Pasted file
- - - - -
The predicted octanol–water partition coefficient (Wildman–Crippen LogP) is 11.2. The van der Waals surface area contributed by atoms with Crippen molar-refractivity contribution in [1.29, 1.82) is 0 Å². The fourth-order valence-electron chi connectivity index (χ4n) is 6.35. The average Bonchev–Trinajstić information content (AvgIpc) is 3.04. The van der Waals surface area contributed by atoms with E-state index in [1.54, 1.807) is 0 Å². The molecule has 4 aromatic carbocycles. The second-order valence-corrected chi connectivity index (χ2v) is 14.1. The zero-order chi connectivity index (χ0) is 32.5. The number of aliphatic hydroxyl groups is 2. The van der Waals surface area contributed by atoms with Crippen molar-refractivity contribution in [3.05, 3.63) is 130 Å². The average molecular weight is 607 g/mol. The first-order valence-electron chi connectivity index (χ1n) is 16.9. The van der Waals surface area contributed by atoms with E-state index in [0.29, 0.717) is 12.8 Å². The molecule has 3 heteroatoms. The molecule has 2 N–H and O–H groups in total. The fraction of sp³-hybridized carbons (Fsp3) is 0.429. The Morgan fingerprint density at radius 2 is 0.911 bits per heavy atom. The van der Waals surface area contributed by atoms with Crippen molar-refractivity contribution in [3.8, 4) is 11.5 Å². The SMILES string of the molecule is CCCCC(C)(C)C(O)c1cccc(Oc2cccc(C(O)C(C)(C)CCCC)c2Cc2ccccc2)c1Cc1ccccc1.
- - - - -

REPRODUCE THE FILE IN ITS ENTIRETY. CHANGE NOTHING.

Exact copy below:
The predicted octanol–water partition coefficient (Wildman–Crippen LogP) is 11.2. The van der Waals surface area contributed by atoms with Crippen molar-refractivity contribution in [1.29, 1.82) is 0 Å². The fourth-order valence-electron chi connectivity index (χ4n) is 6.35. The average Bonchev–Trinajstić information content (AvgIpc) is 3.04. The van der Waals surface area contributed by atoms with E-state index in [1.54, 1.807) is 0 Å². The molecule has 4 aromatic carbocycles. The second-order valence-corrected chi connectivity index (χ2v) is 14.1. The zero-order chi connectivity index (χ0) is 32.5. The number of aliphatic hydroxyl groups is 2. The van der Waals surface area contributed by atoms with Crippen molar-refractivity contribution in [3.05, 3.63) is 130 Å². The average molecular weight is 607 g/mol. The first-order valence-electron chi connectivity index (χ1n) is 16.9. The van der Waals surface area contributed by atoms with E-state index in [0.29, 0.717) is 12.8 Å². The molecule has 3 heteroatoms. The molecule has 2 N–H and O–H groups in total. The fraction of sp³-hybridized carbons (Fsp3) is 0.429. The Morgan fingerprint density at radius 2 is 0.911 bits per heavy atom. The van der Waals surface area contributed by atoms with Crippen molar-refractivity contribution in [3.8, 4) is 11.5 Å². The SMILES string of the molecule is CCCCC(C)(C)C(O)c1cccc(Oc2cccc(C(O)C(C)(C)CCCC)c2Cc2ccccc2)c1Cc1ccccc1.